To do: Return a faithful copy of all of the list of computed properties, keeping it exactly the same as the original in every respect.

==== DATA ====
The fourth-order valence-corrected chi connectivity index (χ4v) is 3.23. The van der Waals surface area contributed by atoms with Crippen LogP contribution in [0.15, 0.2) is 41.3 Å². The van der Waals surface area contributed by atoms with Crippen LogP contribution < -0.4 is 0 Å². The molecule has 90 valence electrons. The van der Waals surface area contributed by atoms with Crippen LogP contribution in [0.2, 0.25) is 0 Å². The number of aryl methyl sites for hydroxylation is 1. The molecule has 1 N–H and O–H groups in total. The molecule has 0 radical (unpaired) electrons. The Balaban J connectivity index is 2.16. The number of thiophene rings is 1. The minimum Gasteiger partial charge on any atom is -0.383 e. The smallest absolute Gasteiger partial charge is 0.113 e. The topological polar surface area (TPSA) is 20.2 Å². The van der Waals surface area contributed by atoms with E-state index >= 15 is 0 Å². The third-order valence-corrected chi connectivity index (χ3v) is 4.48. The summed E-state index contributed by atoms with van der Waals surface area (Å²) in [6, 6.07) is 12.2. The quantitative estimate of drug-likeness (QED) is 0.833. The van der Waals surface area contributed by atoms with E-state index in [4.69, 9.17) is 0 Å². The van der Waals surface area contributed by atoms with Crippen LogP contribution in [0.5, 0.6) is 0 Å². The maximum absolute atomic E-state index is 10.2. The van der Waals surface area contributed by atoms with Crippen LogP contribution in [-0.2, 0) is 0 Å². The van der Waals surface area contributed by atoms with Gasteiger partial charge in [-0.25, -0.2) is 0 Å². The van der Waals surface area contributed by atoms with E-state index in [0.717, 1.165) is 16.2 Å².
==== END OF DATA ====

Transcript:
The fourth-order valence-corrected chi connectivity index (χ4v) is 3.23. The van der Waals surface area contributed by atoms with Crippen LogP contribution in [0.15, 0.2) is 41.3 Å². The van der Waals surface area contributed by atoms with Crippen LogP contribution < -0.4 is 0 Å². The molecule has 90 valence electrons. The van der Waals surface area contributed by atoms with Crippen LogP contribution in [0.2, 0.25) is 0 Å². The number of aryl methyl sites for hydroxylation is 1. The molecule has 1 N–H and O–H groups in total. The molecule has 0 radical (unpaired) electrons. The Balaban J connectivity index is 2.16. The number of thiophene rings is 1. The minimum Gasteiger partial charge on any atom is -0.383 e. The smallest absolute Gasteiger partial charge is 0.113 e. The topological polar surface area (TPSA) is 20.2 Å². The van der Waals surface area contributed by atoms with E-state index >= 15 is 0 Å². The third-order valence-corrected chi connectivity index (χ3v) is 4.48. The summed E-state index contributed by atoms with van der Waals surface area (Å²) in [6, 6.07) is 12.2. The quantitative estimate of drug-likeness (QED) is 0.833. The van der Waals surface area contributed by atoms with E-state index in [4.69, 9.17) is 0 Å². The van der Waals surface area contributed by atoms with Crippen LogP contribution in [0.5, 0.6) is 0 Å². The maximum absolute atomic E-state index is 10.2. The van der Waals surface area contributed by atoms with Crippen LogP contribution in [-0.2, 0) is 0 Å². The van der Waals surface area contributed by atoms with Gasteiger partial charge in [-0.25, -0.2) is 0 Å². The van der Waals surface area contributed by atoms with E-state index in [0.717, 1.165) is 16.2 Å².